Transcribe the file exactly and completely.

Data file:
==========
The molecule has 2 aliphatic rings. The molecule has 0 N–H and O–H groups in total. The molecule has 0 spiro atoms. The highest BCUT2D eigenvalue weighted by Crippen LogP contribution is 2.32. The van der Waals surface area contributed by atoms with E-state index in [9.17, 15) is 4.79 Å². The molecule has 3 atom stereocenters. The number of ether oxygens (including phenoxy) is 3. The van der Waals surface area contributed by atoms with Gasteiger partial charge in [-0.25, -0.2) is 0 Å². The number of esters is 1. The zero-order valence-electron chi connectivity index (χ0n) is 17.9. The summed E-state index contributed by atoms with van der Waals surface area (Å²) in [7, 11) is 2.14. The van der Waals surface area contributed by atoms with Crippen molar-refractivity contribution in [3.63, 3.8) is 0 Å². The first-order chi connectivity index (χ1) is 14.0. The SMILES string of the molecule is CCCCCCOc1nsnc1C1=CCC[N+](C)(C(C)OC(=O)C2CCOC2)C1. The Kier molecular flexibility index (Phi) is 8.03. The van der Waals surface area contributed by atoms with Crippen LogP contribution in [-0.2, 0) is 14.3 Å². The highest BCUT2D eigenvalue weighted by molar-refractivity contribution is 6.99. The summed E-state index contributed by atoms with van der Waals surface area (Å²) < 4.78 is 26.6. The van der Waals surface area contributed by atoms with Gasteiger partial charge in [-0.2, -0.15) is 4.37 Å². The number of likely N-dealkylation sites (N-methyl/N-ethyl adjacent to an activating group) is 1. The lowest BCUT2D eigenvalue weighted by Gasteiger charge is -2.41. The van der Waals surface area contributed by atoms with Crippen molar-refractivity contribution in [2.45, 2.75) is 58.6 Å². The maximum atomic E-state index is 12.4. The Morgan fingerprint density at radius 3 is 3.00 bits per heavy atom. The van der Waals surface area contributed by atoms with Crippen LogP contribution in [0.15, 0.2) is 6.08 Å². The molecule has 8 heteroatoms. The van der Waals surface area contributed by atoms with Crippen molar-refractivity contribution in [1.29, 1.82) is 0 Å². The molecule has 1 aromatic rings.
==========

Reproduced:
The molecule has 2 aliphatic rings. The molecule has 0 N–H and O–H groups in total. The molecule has 0 spiro atoms. The highest BCUT2D eigenvalue weighted by Crippen LogP contribution is 2.32. The van der Waals surface area contributed by atoms with E-state index in [9.17, 15) is 4.79 Å². The molecule has 3 atom stereocenters. The number of ether oxygens (including phenoxy) is 3. The van der Waals surface area contributed by atoms with Gasteiger partial charge in [-0.25, -0.2) is 0 Å². The number of esters is 1. The zero-order valence-electron chi connectivity index (χ0n) is 17.9. The summed E-state index contributed by atoms with van der Waals surface area (Å²) in [7, 11) is 2.14. The van der Waals surface area contributed by atoms with Crippen molar-refractivity contribution in [3.63, 3.8) is 0 Å². The first-order chi connectivity index (χ1) is 14.0. The SMILES string of the molecule is CCCCCCOc1nsnc1C1=CCC[N+](C)(C(C)OC(=O)C2CCOC2)C1. The Kier molecular flexibility index (Phi) is 8.03. The van der Waals surface area contributed by atoms with Crippen LogP contribution in [-0.2, 0) is 14.3 Å². The highest BCUT2D eigenvalue weighted by molar-refractivity contribution is 6.99. The summed E-state index contributed by atoms with van der Waals surface area (Å²) < 4.78 is 26.6. The van der Waals surface area contributed by atoms with Gasteiger partial charge in [-0.2, -0.15) is 4.37 Å². The number of likely N-dealkylation sites (N-methyl/N-ethyl adjacent to an activating group) is 1. The lowest BCUT2D eigenvalue weighted by Gasteiger charge is -2.41. The van der Waals surface area contributed by atoms with Crippen molar-refractivity contribution in [2.45, 2.75) is 58.6 Å². The maximum atomic E-state index is 12.4. The Morgan fingerprint density at radius 3 is 3.00 bits per heavy atom. The van der Waals surface area contributed by atoms with Crippen LogP contribution in [0.15, 0.2) is 6.08 Å². The molecule has 8 heteroatoms. The van der Waals surface area contributed by atoms with Crippen molar-refractivity contribution in [1.29, 1.82) is 0 Å². The molecule has 1 aromatic rings.